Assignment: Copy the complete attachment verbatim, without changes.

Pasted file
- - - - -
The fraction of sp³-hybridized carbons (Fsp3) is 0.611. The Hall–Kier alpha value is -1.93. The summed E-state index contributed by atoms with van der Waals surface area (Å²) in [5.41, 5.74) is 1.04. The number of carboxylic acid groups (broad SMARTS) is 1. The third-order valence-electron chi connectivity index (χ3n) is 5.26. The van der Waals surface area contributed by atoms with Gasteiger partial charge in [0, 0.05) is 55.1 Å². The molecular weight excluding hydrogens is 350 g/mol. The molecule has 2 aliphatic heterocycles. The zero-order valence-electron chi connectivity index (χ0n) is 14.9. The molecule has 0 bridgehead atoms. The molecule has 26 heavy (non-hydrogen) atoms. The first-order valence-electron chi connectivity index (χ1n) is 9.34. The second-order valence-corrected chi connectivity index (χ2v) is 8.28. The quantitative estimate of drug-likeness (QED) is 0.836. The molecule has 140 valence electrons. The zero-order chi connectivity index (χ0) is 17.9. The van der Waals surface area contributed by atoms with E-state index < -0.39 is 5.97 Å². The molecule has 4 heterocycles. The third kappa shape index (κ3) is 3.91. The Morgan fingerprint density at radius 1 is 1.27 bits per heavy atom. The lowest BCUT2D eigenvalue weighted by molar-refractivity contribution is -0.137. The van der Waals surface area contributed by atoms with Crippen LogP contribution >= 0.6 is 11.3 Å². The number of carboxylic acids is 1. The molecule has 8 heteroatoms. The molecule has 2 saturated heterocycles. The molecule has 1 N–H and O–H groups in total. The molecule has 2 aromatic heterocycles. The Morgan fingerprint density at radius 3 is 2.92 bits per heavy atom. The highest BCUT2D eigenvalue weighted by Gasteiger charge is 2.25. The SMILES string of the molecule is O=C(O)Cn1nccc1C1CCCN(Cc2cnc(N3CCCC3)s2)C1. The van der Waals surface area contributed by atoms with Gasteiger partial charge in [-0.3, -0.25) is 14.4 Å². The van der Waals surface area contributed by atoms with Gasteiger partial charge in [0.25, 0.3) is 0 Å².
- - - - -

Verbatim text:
The fraction of sp³-hybridized carbons (Fsp3) is 0.611. The Hall–Kier alpha value is -1.93. The summed E-state index contributed by atoms with van der Waals surface area (Å²) in [5.41, 5.74) is 1.04. The number of carboxylic acid groups (broad SMARTS) is 1. The third-order valence-electron chi connectivity index (χ3n) is 5.26. The van der Waals surface area contributed by atoms with Gasteiger partial charge in [0, 0.05) is 55.1 Å². The molecular weight excluding hydrogens is 350 g/mol. The molecule has 2 aliphatic heterocycles. The zero-order valence-electron chi connectivity index (χ0n) is 14.9. The molecule has 0 bridgehead atoms. The molecule has 26 heavy (non-hydrogen) atoms. The first-order valence-electron chi connectivity index (χ1n) is 9.34. The second-order valence-corrected chi connectivity index (χ2v) is 8.28. The quantitative estimate of drug-likeness (QED) is 0.836. The molecule has 140 valence electrons. The zero-order chi connectivity index (χ0) is 17.9. The van der Waals surface area contributed by atoms with E-state index < -0.39 is 5.97 Å². The molecule has 4 heterocycles. The third kappa shape index (κ3) is 3.91. The Morgan fingerprint density at radius 1 is 1.27 bits per heavy atom. The lowest BCUT2D eigenvalue weighted by molar-refractivity contribution is -0.137. The van der Waals surface area contributed by atoms with Crippen LogP contribution >= 0.6 is 11.3 Å². The number of carboxylic acids is 1. The molecule has 8 heteroatoms. The molecule has 2 saturated heterocycles. The molecule has 1 N–H and O–H groups in total. The molecule has 2 aromatic heterocycles. The Morgan fingerprint density at radius 3 is 2.92 bits per heavy atom. The highest BCUT2D eigenvalue weighted by Gasteiger charge is 2.25. The SMILES string of the molecule is O=C(O)Cn1nccc1C1CCCN(Cc2cnc(N3CCCC3)s2)C1. The van der Waals surface area contributed by atoms with Gasteiger partial charge in [-0.3, -0.25) is 14.4 Å². The van der Waals surface area contributed by atoms with Gasteiger partial charge in [0.25, 0.3) is 0 Å².